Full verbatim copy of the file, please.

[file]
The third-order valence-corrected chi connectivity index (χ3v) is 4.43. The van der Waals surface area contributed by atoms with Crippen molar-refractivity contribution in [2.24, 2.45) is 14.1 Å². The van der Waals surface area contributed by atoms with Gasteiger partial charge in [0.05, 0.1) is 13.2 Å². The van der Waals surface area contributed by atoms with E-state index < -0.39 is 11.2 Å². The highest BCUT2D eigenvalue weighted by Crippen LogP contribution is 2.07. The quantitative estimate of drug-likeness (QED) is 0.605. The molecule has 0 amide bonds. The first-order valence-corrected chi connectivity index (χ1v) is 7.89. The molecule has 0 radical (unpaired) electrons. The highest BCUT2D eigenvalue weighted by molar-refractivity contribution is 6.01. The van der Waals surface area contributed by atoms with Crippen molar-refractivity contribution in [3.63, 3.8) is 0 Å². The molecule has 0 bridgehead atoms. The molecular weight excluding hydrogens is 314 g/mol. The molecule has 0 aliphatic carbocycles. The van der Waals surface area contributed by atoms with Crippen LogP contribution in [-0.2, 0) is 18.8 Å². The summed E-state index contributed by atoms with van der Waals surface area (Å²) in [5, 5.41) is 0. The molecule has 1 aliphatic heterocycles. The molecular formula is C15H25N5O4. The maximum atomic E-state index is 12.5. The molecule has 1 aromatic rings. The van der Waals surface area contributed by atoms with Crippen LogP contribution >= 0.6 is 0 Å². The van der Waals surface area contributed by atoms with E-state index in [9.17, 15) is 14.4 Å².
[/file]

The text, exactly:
The third-order valence-corrected chi connectivity index (χ3v) is 4.43. The van der Waals surface area contributed by atoms with Crippen molar-refractivity contribution in [2.24, 2.45) is 14.1 Å². The van der Waals surface area contributed by atoms with Gasteiger partial charge in [0.05, 0.1) is 13.2 Å². The van der Waals surface area contributed by atoms with E-state index < -0.39 is 11.2 Å². The highest BCUT2D eigenvalue weighted by Crippen LogP contribution is 2.07. The quantitative estimate of drug-likeness (QED) is 0.605. The molecule has 0 amide bonds. The first-order valence-corrected chi connectivity index (χ1v) is 7.89. The molecule has 0 radical (unpaired) electrons. The highest BCUT2D eigenvalue weighted by molar-refractivity contribution is 6.01. The van der Waals surface area contributed by atoms with Crippen molar-refractivity contribution in [3.63, 3.8) is 0 Å². The molecule has 0 bridgehead atoms. The molecular weight excluding hydrogens is 314 g/mol. The molecule has 0 aliphatic carbocycles. The van der Waals surface area contributed by atoms with Crippen LogP contribution in [-0.2, 0) is 18.8 Å². The summed E-state index contributed by atoms with van der Waals surface area (Å²) in [5, 5.41) is 0. The molecule has 1 aliphatic heterocycles. The molecular formula is C15H25N5O4. The maximum atomic E-state index is 12.5. The molecule has 1 aromatic rings. The van der Waals surface area contributed by atoms with Crippen LogP contribution >= 0.6 is 0 Å². The van der Waals surface area contributed by atoms with E-state index in [9.17, 15) is 14.4 Å².